Wallace, James (d.1688) (DNB00)
WALLACE, JAMES (d. 1688), minister of Kirkwall, studied at the university of Aberdeen, where he graduated M.A. on 27 April 1659. He was shortly afterwards appointed minister of Ladykirk in Orkney, from which parish he was translated to Kirkwall on 4 Nov., and admitted on 16 Nov. 1672. On 16 Oct. 1678 he was also collated by Bishop Mackenzie to the prebend of St. John in the cathedral church of St. Magnus-the-Martyr at Kirkwall.
Wallace died of fever in September 1688. He mortified the sum of a hundred merks for the use of the church of Kirkwall, which the kirk session received on 14 July 1689, and applied in purchasing two communion cups inscribed with Wallace's name. He married Elizabeth Cuthbert, and had three sons and a daughter—James (see below), Andrew, Alexander, and Jean.
Wallace is known by his work ‘A Description of the Isles of Orkney. By Master James Wallace, late Minister of Kirkwall. Published after his Death by his Son. To which is added, An Essay concerning the Thule of the Ancients, by Sir Robert Sibbald,’ Edinburgh, 1693, 8vo. The work was dedicated to Sir Robert Sibbald [q. v.] Wallace had originally undertaken his ‘Description’ at the request of Sir Robert, who was designing his general atlas of Scotland. In 1700 Wallace's son James published in his own name ‘An Account of the Islands of Orkney,’ which appeared in London under the auspices of Jacob Tonson [q. v.] This work, which makes no mention of his father's labours, consists of the ‘Description’ of 1693, with some omissions and additions, including a chapter on the plants and shells of the Orkneys. The younger Wallace also suppressed the dedication to Sibbald and the preface, which last gave an account of his father's writings, and coolly substituted an affected dedication from himself to the Earl of Dorset. Both editions are very rare. The original, with illustrative notes, edited by John Small [q. v.], was reprinted at Edinburgh in 1883. ‘An Account from Orkney,’ by James Wallace, larger than what was printed by his son, was sent to Sibbald, who was collecting statistical information regarding the counties of Scotland (Nicholson, Scottish Historical Library, 1702, pp. 20, 53). Wallace was described as ‘a man remarkable for ingenuity and veracity, and he left in manuscript, besides sermons and miscellaneous pieces, “A Harmony of the Evangelists,” “Commonplaces,” a treatise of the ancient and modern church discipline; and when seized with his last illness was engaged writing a refutation of the tenets of popery’ (Scott, Fasti, III. i. 375).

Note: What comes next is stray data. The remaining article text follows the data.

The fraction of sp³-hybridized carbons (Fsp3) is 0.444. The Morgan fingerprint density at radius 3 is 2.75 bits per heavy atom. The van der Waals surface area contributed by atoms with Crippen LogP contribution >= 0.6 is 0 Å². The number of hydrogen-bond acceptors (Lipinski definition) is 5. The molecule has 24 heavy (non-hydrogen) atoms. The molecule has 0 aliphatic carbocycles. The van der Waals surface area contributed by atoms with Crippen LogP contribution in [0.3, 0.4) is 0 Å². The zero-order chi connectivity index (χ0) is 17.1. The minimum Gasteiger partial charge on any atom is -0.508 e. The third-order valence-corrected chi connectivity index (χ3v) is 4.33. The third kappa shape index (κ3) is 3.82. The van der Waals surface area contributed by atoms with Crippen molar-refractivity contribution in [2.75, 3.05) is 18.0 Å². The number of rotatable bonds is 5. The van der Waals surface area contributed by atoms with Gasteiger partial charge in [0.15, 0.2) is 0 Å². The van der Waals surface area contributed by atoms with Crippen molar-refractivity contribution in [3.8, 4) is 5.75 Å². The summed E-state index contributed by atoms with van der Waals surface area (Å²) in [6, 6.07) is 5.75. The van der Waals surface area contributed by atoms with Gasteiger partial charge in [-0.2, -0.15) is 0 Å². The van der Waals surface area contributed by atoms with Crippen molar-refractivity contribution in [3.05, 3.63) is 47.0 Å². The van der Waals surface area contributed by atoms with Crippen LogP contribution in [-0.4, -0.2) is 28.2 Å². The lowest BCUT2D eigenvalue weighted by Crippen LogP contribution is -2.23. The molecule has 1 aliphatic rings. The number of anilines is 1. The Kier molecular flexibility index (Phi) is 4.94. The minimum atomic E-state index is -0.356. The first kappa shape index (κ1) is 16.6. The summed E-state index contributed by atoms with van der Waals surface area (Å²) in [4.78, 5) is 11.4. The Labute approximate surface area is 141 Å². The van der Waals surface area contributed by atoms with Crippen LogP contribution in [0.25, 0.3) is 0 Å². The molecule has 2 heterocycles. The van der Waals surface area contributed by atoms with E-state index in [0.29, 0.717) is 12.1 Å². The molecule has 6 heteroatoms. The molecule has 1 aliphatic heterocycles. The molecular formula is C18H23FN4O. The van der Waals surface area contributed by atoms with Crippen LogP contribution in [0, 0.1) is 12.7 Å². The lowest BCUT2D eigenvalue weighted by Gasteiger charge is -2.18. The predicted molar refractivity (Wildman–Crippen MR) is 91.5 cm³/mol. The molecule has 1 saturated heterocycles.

James Wallace (fl. 1684–1724), son of the preceding, was M.D. and F.R.S. (though he does not appear in Thomson's list of fellows), and edited his father's ‘Description’ in 1693 and 1700. In 1700 he contributed to the ‘Transactions’ of the Royal Society ‘A Part of a Journal kept from Scotland to New Caledonia in Darien, with a short Account of that Country’ (Phil. Trans. 1700, pp. 536–43). From a passage in this paper he seems to have been in the East India Company's service. He visited Darien, and gave plants from there to Petiver and Sloane. In the same number of the ‘Transactions’ (pp. 543–6) is given an abstract of the 1700 edition of his father's work. Wallace was also the author of a ‘History of Scotland from Fergus I to the Commencement of the Union,’ Dublin, 1724, 8vo.[Preface to original edition of Description; introduction to reprint of Description; Peterkin's Rentals; Scott's Fasti; Notes and Queries, 2nd ser. v. 89, vi. 533. For the son, see Notes and Queries, 30 Jan. 1858; introduction to reprint; Phil. Trans. 1700; Britten and Boulger's British and Irish Botanists; Pulteney's Sketches of Progress of Botany; Pritzel's Thesaurus Lit. Botan.; Jackson's Guide to Lit. of Botany.]